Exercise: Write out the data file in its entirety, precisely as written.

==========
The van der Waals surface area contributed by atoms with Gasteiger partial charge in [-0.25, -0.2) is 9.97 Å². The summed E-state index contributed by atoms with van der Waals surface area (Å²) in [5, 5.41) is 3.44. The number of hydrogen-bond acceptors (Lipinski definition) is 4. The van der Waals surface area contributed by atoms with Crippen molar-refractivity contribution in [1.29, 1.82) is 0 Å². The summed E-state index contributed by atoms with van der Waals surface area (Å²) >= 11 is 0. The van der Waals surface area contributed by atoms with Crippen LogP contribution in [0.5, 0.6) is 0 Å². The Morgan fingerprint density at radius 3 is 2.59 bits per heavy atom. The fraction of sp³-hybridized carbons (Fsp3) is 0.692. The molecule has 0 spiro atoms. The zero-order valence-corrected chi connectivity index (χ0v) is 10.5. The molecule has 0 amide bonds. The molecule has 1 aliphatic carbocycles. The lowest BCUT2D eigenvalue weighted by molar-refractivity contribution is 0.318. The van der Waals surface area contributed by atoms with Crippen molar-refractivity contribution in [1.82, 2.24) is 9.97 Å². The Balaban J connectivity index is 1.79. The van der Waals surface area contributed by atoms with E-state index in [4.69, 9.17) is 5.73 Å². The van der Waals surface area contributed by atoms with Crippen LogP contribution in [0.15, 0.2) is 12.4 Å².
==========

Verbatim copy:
The van der Waals surface area contributed by atoms with Gasteiger partial charge in [-0.25, -0.2) is 9.97 Å². The summed E-state index contributed by atoms with van der Waals surface area (Å²) in [5, 5.41) is 3.44. The number of hydrogen-bond acceptors (Lipinski definition) is 4. The van der Waals surface area contributed by atoms with Crippen molar-refractivity contribution in [1.29, 1.82) is 0 Å². The summed E-state index contributed by atoms with van der Waals surface area (Å²) >= 11 is 0. The van der Waals surface area contributed by atoms with Crippen LogP contribution in [0.5, 0.6) is 0 Å². The Morgan fingerprint density at radius 3 is 2.59 bits per heavy atom. The fraction of sp³-hybridized carbons (Fsp3) is 0.692. The molecule has 0 spiro atoms. The zero-order valence-corrected chi connectivity index (χ0v) is 10.5. The molecule has 0 amide bonds. The molecule has 1 aliphatic carbocycles. The lowest BCUT2D eigenvalue weighted by molar-refractivity contribution is 0.318. The van der Waals surface area contributed by atoms with Crippen molar-refractivity contribution in [1.82, 2.24) is 9.97 Å². The Balaban J connectivity index is 1.79. The van der Waals surface area contributed by atoms with E-state index in [4.69, 9.17) is 5.73 Å². The van der Waals surface area contributed by atoms with Crippen LogP contribution in [0.15, 0.2) is 12.4 Å².